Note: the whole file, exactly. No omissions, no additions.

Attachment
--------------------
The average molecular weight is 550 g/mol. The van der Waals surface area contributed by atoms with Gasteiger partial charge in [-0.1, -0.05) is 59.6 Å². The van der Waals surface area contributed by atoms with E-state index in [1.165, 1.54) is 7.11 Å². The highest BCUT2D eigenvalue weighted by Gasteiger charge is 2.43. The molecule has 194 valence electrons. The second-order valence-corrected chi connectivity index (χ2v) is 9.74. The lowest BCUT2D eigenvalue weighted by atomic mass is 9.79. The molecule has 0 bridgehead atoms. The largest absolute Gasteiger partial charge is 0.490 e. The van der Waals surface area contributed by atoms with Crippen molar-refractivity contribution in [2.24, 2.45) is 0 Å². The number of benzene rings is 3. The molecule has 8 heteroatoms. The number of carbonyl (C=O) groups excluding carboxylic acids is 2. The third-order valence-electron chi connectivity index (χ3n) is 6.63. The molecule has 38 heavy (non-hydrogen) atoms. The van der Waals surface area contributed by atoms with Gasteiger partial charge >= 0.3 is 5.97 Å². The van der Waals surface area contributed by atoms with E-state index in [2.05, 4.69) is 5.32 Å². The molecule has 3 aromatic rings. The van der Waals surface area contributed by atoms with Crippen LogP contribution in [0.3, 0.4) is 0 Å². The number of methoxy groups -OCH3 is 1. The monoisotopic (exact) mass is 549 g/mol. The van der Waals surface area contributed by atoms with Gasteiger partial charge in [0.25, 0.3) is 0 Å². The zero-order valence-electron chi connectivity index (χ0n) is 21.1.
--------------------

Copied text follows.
The average molecular weight is 550 g/mol. The van der Waals surface area contributed by atoms with Gasteiger partial charge in [-0.1, -0.05) is 59.6 Å². The van der Waals surface area contributed by atoms with E-state index in [1.165, 1.54) is 7.11 Å². The highest BCUT2D eigenvalue weighted by Gasteiger charge is 2.43. The molecule has 194 valence electrons. The second-order valence-corrected chi connectivity index (χ2v) is 9.74. The lowest BCUT2D eigenvalue weighted by atomic mass is 9.79. The molecule has 0 bridgehead atoms. The largest absolute Gasteiger partial charge is 0.490 e. The van der Waals surface area contributed by atoms with Crippen molar-refractivity contribution in [2.24, 2.45) is 0 Å². The number of benzene rings is 3. The molecule has 8 heteroatoms. The number of carbonyl (C=O) groups excluding carboxylic acids is 2. The third-order valence-electron chi connectivity index (χ3n) is 6.63. The molecule has 38 heavy (non-hydrogen) atoms. The van der Waals surface area contributed by atoms with Gasteiger partial charge >= 0.3 is 5.97 Å². The van der Waals surface area contributed by atoms with E-state index in [2.05, 4.69) is 5.32 Å². The molecule has 3 aromatic rings. The van der Waals surface area contributed by atoms with Crippen LogP contribution in [0.3, 0.4) is 0 Å². The number of methoxy groups -OCH3 is 1. The monoisotopic (exact) mass is 549 g/mol. The van der Waals surface area contributed by atoms with Gasteiger partial charge in [0.25, 0.3) is 0 Å². The zero-order valence-electron chi connectivity index (χ0n) is 21.1.